Fricke's Picks: Blackfire, Pearl Jam and Eyvind Kang

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Native American Punks
Blackfire are a punk-rock family — brothers Klee and Clayson Benally and their sister Jeneda, on guitar, drums and bass, respectively — with a direct line to another. CJ Ramone produced their 1994 EP, and Joey Ramone's final recordings were his guest vocals on 2002's One Nation Under. Blackfire are also Navajo Indians who connect their distortion-warrior originals to the traditional songs of their people on [Silence] Is a Weapon (Tacoho), produced by Ed Stasium (who did the same for the Ramones). One disc is pure Navajo, ceremonial vocal-and-drum music. The second disc is pure ire, CBGB-hardcore-matinee protest with jolts of ancient chorale. Of special note: "Alien," written by Indian folk singer Peter LaFarge (as "I'm an Indian") for his 1965 LP On the Warpath — a title that describes the way Blackfire raise their voices, like a painted-desert X, for anyone with a righteous fight on their hands.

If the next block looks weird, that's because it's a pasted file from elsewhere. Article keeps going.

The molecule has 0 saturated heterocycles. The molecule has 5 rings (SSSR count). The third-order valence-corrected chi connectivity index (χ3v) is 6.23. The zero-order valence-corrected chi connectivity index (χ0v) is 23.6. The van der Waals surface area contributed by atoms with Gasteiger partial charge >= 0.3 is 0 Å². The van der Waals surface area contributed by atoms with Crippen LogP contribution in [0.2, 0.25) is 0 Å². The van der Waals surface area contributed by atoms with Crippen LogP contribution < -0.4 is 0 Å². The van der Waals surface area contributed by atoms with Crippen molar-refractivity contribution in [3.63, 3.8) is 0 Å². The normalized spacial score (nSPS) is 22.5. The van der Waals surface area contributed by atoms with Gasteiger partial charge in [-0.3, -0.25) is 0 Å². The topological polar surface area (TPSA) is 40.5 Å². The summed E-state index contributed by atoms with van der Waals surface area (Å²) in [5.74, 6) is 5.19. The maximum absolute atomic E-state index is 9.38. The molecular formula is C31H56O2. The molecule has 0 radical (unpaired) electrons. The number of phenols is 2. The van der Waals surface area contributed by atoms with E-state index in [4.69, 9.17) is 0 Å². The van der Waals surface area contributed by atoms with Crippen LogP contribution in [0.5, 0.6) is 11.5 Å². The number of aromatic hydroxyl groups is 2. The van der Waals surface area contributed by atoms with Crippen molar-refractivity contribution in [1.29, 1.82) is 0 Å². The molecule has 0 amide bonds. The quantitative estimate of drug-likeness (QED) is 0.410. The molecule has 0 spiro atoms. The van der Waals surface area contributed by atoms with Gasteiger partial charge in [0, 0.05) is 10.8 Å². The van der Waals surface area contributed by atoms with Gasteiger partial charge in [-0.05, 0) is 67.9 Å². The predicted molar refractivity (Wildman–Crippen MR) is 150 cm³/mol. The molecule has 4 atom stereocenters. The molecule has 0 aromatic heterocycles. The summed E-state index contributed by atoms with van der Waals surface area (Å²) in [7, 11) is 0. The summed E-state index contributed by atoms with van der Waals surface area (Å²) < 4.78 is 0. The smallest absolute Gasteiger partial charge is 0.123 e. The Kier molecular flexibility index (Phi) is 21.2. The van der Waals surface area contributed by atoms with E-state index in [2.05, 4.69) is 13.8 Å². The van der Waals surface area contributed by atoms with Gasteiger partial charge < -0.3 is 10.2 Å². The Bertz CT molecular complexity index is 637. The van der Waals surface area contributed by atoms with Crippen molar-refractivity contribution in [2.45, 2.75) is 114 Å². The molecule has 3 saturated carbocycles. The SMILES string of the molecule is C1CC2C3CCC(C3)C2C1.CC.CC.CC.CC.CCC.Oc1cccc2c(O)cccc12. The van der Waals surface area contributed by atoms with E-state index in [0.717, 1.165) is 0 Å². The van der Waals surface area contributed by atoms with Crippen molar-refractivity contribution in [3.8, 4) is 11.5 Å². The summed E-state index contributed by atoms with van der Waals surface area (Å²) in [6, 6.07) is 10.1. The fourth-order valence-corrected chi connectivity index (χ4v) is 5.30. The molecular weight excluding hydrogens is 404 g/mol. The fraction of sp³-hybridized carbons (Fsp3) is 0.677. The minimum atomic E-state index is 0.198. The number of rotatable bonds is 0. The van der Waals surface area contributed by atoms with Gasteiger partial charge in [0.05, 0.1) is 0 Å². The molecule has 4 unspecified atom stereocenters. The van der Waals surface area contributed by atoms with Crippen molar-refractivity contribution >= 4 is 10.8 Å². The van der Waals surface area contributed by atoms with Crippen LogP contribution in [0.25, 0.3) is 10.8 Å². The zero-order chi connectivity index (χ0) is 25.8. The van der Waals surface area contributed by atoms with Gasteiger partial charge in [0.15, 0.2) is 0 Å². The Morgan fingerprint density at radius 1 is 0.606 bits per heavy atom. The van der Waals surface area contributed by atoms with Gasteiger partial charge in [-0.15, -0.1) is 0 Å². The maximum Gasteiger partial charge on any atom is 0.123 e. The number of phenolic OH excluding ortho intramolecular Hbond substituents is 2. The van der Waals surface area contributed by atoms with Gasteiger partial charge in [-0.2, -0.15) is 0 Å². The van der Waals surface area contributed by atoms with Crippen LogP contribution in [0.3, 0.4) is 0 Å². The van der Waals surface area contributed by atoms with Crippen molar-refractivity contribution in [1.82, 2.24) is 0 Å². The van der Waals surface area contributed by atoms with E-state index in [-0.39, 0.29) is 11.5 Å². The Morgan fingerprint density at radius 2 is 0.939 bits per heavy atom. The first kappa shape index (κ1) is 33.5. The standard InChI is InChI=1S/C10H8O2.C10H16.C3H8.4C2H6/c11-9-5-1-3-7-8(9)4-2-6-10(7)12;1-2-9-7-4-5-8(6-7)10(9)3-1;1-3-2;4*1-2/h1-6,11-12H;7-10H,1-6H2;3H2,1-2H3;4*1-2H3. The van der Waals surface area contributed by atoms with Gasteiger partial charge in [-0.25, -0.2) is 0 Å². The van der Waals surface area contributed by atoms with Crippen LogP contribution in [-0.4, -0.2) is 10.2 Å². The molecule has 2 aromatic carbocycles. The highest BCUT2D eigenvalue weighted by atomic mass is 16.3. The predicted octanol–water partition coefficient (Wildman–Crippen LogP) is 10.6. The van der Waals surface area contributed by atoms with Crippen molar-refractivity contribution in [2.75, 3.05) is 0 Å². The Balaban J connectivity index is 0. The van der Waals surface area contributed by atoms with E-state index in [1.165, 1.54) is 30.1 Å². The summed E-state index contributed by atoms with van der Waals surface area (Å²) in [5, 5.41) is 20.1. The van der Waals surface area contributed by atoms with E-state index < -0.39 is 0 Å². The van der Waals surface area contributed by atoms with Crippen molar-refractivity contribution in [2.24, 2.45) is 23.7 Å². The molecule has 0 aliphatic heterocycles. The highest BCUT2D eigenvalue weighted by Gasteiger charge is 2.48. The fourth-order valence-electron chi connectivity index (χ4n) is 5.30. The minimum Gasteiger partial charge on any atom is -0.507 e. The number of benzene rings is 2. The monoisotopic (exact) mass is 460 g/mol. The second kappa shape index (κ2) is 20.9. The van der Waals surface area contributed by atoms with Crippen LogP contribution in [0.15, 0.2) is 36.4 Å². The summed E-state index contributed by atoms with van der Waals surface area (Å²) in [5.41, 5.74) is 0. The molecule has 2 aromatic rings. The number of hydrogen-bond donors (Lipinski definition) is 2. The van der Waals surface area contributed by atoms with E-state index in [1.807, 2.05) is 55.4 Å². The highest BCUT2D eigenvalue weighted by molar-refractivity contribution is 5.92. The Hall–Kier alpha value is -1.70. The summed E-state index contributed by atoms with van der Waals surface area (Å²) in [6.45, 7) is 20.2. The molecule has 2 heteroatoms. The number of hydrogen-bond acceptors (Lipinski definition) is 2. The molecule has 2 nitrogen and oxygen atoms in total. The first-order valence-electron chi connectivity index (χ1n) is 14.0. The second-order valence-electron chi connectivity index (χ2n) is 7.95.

Jam On: Pearl
The seven CDs in Pearl Jam's Live at the Gorge 05/06 (Monkeywrench) may be small rainfall next to the monsoon of official bootlegs and live downloads they have made available since 2000. But these three hometown dates are a racing mural of the band in peak forward-motion classicism: shuffling moods and set lists like the Grateful Dead; paying homage to Neil Young and the Who in fire and covers; igniting battle hymns from 2006's Pearl Jam like that CD was mere dress rehearsal. You can buy almost any Pearl Jam gig of this decade. This box makes you wish you'd been in the pit.

Goth, Death Metal, Violins
Eyvind Kang is a violinist I've heard on records by John Zorn and Mike Patton's band Mr. Bungle. But that did not prepare me for the austere majesty of Athlantis (Ipecac), Kang's vocal and brass settings for the sixteenth-century texts of Giordano Bruno, whose radical theories on God and the cosmos got him burned at the stake in 1600. The most hard-rock thing here is Patton's vocals. There are no electric guitars. But Kang's score and the choir's blackened beauty have the weight and menace of Norwegian death metal and British goth without the posing.